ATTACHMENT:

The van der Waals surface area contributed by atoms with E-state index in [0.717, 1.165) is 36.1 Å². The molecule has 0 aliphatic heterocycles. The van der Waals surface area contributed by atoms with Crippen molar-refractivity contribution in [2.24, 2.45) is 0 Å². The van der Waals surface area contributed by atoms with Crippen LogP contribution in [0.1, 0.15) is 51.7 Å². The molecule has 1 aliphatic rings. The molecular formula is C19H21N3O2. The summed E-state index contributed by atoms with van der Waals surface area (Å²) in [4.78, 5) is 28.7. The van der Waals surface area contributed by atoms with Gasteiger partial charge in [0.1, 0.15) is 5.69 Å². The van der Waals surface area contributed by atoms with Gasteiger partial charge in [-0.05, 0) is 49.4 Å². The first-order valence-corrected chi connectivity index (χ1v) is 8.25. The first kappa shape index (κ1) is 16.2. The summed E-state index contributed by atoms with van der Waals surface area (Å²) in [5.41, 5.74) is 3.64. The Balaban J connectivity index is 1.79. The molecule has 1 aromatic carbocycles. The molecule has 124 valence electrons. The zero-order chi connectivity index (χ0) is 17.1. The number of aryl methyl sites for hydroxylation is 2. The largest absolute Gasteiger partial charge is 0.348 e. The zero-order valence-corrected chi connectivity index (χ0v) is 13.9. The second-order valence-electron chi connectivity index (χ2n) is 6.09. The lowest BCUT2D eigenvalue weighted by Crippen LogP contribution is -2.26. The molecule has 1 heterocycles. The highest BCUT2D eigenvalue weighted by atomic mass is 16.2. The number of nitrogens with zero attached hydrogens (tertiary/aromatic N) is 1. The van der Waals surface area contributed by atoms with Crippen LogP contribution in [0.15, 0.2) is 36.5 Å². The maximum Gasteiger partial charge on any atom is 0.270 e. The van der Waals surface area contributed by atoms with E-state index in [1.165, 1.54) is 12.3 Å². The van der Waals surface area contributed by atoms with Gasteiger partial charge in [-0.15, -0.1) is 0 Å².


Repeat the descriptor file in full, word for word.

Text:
The van der Waals surface area contributed by atoms with E-state index in [0.717, 1.165) is 36.1 Å². The molecule has 0 aliphatic heterocycles. The van der Waals surface area contributed by atoms with Crippen molar-refractivity contribution in [2.24, 2.45) is 0 Å². The van der Waals surface area contributed by atoms with Crippen LogP contribution in [0.1, 0.15) is 51.7 Å². The molecule has 1 aliphatic rings. The molecular formula is C19H21N3O2. The summed E-state index contributed by atoms with van der Waals surface area (Å²) in [4.78, 5) is 28.7. The van der Waals surface area contributed by atoms with Gasteiger partial charge in [0.1, 0.15) is 5.69 Å². The van der Waals surface area contributed by atoms with Gasteiger partial charge in [-0.05, 0) is 49.4 Å². The first-order valence-corrected chi connectivity index (χ1v) is 8.25. The first kappa shape index (κ1) is 16.2. The summed E-state index contributed by atoms with van der Waals surface area (Å²) in [5.41, 5.74) is 3.64. The Balaban J connectivity index is 1.79. The molecule has 1 aromatic carbocycles. The molecule has 124 valence electrons. The zero-order chi connectivity index (χ0) is 17.1. The number of aryl methyl sites for hydroxylation is 2. The largest absolute Gasteiger partial charge is 0.348 e. The zero-order valence-corrected chi connectivity index (χ0v) is 13.9. The second-order valence-electron chi connectivity index (χ2n) is 6.09. The lowest BCUT2D eigenvalue weighted by Crippen LogP contribution is -2.26. The molecule has 1 heterocycles. The highest BCUT2D eigenvalue weighted by atomic mass is 16.2. The number of nitrogens with zero attached hydrogens (tertiary/aromatic N) is 1. The van der Waals surface area contributed by atoms with Crippen LogP contribution in [0.15, 0.2) is 36.5 Å². The maximum Gasteiger partial charge on any atom is 0.270 e. The van der Waals surface area contributed by atoms with E-state index in [1.165, 1.54) is 12.3 Å². The van der Waals surface area contributed by atoms with Gasteiger partial charge in [-0.15, -0.1) is 0 Å².